Pauline Wayne steps through the doggie door with all the dignity a cow can muster. She enters the tunnel, making relatively short work of the dark walkway. At the other end of the tunnel, she comes to an impasse.
There’s no doggie door.
“Well,” says Pauline Wayne. “This is certainly a conundrum.”
There’s no answer.
Which makes sense, because there’s no one else in the tunnel. Pauline Wayne looks around. She snorts, stamping one hoof on the floor.
Behind her, an overhead light turns on. Pauline Wayne turns to face it. Slowly, more lights flick on, forming a path back to where she had just come from.
“Alright,” says Pauline Wayne. “What does everyone always say? The room knows best, I suppose.”
Pauline Wayne walks back the way she came. She stops just in front of the doggie door. It looks different. That rusted orange light is ringing it. “I suppose you want me to go through here, don’t you? It would be so much easier if someone could just tell me what was going on. I don’t think it’s much to ask to have someone go, Pauline Wayne, this is what you have to do, so give it your best shot.”
The Room, of course, doesn’t answer.
So, with a sigh, Pauline Wayne steps through the doggie door and out the other side. It lets her out in a stall, old and worn. Or perhaps not old, per say, but older than what Pauline Wayne is used too. The door is closed. She can hear movement in the barn; the sound of hooves pushing through bedding, of strong teeth munching on hay. A pile of coastal hay rests in one corner of Pauline Wayne’s stall.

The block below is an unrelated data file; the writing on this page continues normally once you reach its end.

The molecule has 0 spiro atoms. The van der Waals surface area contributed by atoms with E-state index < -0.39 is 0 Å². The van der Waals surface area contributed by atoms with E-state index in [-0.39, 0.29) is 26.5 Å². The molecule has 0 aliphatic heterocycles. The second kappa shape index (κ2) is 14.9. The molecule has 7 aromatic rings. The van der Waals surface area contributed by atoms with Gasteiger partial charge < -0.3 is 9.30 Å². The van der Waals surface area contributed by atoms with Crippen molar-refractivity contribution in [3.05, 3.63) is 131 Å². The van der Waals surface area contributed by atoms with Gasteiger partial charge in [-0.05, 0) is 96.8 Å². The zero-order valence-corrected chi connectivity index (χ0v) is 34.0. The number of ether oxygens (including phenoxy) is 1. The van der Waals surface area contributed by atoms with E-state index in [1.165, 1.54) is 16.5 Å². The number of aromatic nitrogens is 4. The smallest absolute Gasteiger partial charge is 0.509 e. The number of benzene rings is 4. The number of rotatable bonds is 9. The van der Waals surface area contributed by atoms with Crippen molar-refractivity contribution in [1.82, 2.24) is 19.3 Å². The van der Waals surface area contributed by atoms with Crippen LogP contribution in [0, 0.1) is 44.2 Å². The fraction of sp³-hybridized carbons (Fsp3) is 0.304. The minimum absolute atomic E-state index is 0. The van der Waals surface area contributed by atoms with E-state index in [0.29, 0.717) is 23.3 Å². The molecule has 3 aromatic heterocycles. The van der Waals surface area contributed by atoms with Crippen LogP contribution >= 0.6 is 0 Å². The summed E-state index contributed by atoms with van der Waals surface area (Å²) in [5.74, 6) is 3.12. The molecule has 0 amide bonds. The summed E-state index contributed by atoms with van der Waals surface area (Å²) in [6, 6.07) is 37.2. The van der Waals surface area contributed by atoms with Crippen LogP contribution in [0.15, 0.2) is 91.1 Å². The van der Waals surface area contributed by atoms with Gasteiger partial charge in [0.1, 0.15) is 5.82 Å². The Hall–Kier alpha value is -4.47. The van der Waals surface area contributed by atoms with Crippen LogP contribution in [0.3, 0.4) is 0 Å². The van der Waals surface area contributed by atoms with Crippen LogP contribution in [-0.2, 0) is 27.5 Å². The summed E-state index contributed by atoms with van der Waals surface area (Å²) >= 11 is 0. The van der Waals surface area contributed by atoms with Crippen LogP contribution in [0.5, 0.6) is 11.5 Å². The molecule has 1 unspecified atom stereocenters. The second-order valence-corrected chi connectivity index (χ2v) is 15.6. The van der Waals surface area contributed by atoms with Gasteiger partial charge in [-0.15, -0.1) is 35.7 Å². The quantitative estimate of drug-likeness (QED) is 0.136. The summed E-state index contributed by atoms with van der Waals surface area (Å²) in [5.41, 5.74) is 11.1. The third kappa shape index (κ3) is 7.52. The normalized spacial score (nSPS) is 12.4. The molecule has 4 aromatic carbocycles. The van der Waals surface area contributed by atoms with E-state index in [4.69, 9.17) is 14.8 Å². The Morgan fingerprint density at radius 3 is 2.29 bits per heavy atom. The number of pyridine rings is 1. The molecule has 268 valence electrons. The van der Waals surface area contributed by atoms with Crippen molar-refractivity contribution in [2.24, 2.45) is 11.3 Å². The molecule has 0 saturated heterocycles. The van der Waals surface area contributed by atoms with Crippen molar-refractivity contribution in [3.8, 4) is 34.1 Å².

“At least I’m doing dealings with a barn,” says Pauline Wayne. She flicks her tail, shooing away a fly. “It could be worse. I could have to try and make my way through the actual White House.”
Slowly, Pauline Wayne walks over to the door. She gives it an experimental nudge with her wet, black nose. It’s not latched shut. The door pushes open, hinges giving a low, drawn out creak. “Well,” says Pauline Wayne, pleased with the revelation. “At least I won’t have to go back to Cornwallis and apologize for not being able to find my way out of the stall.”
Not that going back is an option, of course.
The doggie door that Pauline Wayne stepped out of has vanished.
There’s no way back home until this job is done.
Katelynn E Koontz – Author